Bengoechea, S., Gray, J. A., Reiss, J., Moeck, J. P., Paschereit, O. C., & Sesterhenn, J. (2018). Detonation initiation in pipes with a single obstacle for mixtures of hydrogen and oxygen-enriched air. Combustion and Flame198, 290-304. DOI: 10.1016/j.combustflame.2018.09.017

Völzke, F. E., Yücel, F. C., Gray, J. A., Hanraths, N., Paschereit, C. O., & Moeck, J. P. (2019). The Influence of the Initial Temperature on DDT Characteristics in a Valveless PDC. In Active Flow and Combustion Control 2018 (pp. 185-196). Springer, Cham. DOI: 10.1007/978-3-319-98177-2_12

1st Funding period 2012 - 2016

Pulsed detonation combustor


The focus of subproject A01 is the development, construction, and optimization of one of the primary experiments in the Collaborative Research Center, the pulse detonation combustor. In order to achieve reliable multi-cycle operation at high ignition frequencies, cooperation with the numerical, theoretical, and controls subprojects are required for shortening the length required for deflagration to detonation transition and determining a suitable fuel and air injection strategy. The data obtain during these experiments will be used as boundary conditions for other subprojects in the CRC.

Abb. 1: Laserschnitttomographie von einer Flamme, die von einer Blende (links) und einer Platte (rechts) beschleunigt wird.

In the preliminary work, high-speed visualization of the flame was conducted using laser sheet tomography. The purpose of these experiments was to determine the initial flame propagation speed and flame acceleration for various flow obstacles. In the process, it was determined that the shape of the obstacles is of less importance than the blockage ratio. The flame propagation for two different obstacles (a plate and an orifice) is presented in Figure 1. More experimental results are shown in Figure 2. Further results for an array of orifices are shown in Figure 2. The geometry for a new test stand was developed based on these experiments. This test stand is now installed in the new Energy Laboratory in the Department of Experimental Fluid Dynamics, which was financed by TU Berlin and opened in 2014. Alongside the laboratory for the subprojects A01 and A03 of CRC1029, several other laboratories were made available by the contribution of the university. One laboratory is being used for the investigation of thermoacoustic instabilities in gas turbines and aircraft engines. In another, a complete gas turbine was installed for the research of the thermodynamic cycles for innovative combustion processes, for instance, the injection of high amounts of steam into the combustion air.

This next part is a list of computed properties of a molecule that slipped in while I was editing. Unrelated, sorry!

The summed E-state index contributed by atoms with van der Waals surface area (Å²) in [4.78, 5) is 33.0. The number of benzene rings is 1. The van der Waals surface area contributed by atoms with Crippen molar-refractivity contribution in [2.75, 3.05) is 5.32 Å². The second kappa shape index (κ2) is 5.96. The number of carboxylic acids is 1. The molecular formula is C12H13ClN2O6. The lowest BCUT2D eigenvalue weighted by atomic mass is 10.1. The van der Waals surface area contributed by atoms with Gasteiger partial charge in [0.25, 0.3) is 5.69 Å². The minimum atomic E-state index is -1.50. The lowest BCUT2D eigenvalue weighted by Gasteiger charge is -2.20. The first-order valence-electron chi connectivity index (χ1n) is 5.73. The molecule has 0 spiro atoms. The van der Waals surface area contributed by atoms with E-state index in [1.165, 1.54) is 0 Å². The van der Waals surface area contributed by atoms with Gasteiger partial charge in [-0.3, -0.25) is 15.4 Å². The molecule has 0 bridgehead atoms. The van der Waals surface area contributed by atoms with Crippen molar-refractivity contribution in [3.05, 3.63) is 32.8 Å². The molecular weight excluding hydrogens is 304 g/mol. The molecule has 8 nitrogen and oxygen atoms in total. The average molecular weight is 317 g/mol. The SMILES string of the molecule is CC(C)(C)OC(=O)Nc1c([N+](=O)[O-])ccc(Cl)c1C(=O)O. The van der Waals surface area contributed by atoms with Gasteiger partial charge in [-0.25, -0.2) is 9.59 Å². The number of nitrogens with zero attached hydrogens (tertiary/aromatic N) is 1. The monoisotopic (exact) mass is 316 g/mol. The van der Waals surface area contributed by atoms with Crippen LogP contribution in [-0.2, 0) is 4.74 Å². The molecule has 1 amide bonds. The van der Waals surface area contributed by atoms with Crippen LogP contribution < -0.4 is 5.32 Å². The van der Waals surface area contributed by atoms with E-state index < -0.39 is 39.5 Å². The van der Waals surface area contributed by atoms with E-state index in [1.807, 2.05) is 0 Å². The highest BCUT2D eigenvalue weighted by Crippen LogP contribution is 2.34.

Abb. 2: Wellengeschwindigkeit bei unterschiedlicher Anzahl von Blenden und variablen Abständen.

For the current detonation combustor, two main configurations are possible. The first is a modular construction of tube sections and orifices, with which the number of orifices as well as the separation distance may be quickly and easily varied. The pressure of the detonation wave may be measured using fast response, piezoelectric pressure transducers in order to determine the detonation speed and pressure. This configuration is shown in Figure 3.

Abb. 3: Detonationsprüfstand mit 7 Blenden und eingebautem Druckaufnehmer.

The alternative configuration consists of a rectangular canal, allowing for optical access through two acrylic glass windows. Optical measurement techniques, such as high-speed Schlieren and shadowgraph may be used. Various geometries may be installed on the upper and lower walls, in order to observe the effects of obstacles and dynamic injection on the flame acceleration. Examples of the high-speed shadowgraphs for laminar and turbulent injection conditions are shown in Figure 4.

Abb. 4: Schattenbilder von einer Flamme mit turbulentem Einlass (oben) und einer Flamme im ruhendem Medium (unten). Die Flamme wird in einem quadratischen Kanal mit einer doppelseitigen Querschnittsverengung beschleunigt.


Gray, J., J. Moeck und C. Paschereit: Non-reacting investigations of a pseudo-orifice for the purpose of enhanced deflagration to detonation transition. In Roy, G.D. and Frolov, S.M. ed. International Conference on Pulsating and Continuous Detonations, Torus Press, 2014.

Gray, J., C. Paschereit und J. Moeck: An Experimental Study of Different Obstacle Types for Flame Acceleration and DDT. In: Active Flow and Combustion Control 2014, S. 265–279. Springer, 2015.

Gray, J., J. Moeck und C. Paschereit: Effect of initial flow velocity on the flame propagation in obstructed channels. 53rd AIAA Aerospace Sciences Meeting and Exhibition. Orlando, USA, 2015.